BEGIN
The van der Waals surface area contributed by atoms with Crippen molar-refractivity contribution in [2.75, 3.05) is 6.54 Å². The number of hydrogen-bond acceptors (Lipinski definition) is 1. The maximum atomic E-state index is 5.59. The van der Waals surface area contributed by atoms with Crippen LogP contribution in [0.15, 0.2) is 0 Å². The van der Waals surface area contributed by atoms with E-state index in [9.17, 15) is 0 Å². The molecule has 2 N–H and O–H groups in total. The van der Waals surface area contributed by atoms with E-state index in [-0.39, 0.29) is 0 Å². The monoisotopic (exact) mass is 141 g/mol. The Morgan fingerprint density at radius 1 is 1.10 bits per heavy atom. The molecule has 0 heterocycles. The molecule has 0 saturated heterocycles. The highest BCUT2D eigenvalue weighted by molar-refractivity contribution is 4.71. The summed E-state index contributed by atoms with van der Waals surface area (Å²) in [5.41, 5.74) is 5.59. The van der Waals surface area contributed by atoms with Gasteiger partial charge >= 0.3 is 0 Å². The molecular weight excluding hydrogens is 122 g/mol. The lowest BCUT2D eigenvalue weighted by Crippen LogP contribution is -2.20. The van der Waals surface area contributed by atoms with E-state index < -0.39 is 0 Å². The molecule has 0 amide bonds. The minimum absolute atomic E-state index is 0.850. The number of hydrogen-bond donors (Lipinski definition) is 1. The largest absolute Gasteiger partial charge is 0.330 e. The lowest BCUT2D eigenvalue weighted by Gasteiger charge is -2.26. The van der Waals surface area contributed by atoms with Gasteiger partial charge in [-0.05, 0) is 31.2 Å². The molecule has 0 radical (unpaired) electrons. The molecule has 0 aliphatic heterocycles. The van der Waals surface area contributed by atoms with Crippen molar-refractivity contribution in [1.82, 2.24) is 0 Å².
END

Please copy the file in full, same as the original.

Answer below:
The van der Waals surface area contributed by atoms with Crippen molar-refractivity contribution in [2.75, 3.05) is 6.54 Å². The number of hydrogen-bond acceptors (Lipinski definition) is 1. The maximum atomic E-state index is 5.59. The van der Waals surface area contributed by atoms with Crippen LogP contribution in [0.15, 0.2) is 0 Å². The van der Waals surface area contributed by atoms with E-state index in [9.17, 15) is 0 Å². The molecule has 2 N–H and O–H groups in total. The van der Waals surface area contributed by atoms with E-state index in [-0.39, 0.29) is 0 Å². The monoisotopic (exact) mass is 141 g/mol. The Morgan fingerprint density at radius 1 is 1.10 bits per heavy atom. The molecule has 0 heterocycles. The molecule has 0 saturated heterocycles. The highest BCUT2D eigenvalue weighted by molar-refractivity contribution is 4.71. The summed E-state index contributed by atoms with van der Waals surface area (Å²) in [5.41, 5.74) is 5.59. The van der Waals surface area contributed by atoms with Gasteiger partial charge >= 0.3 is 0 Å². The molecular weight excluding hydrogens is 122 g/mol. The lowest BCUT2D eigenvalue weighted by Crippen LogP contribution is -2.20. The van der Waals surface area contributed by atoms with E-state index < -0.39 is 0 Å². The molecule has 0 amide bonds. The minimum absolute atomic E-state index is 0.850. The number of hydrogen-bond donors (Lipinski definition) is 1. The largest absolute Gasteiger partial charge is 0.330 e. The lowest BCUT2D eigenvalue weighted by Gasteiger charge is -2.26. The van der Waals surface area contributed by atoms with Gasteiger partial charge in [-0.05, 0) is 31.2 Å². The molecule has 0 radical (unpaired) electrons. The molecule has 0 aliphatic heterocycles. The van der Waals surface area contributed by atoms with Crippen molar-refractivity contribution in [1.82, 2.24) is 0 Å².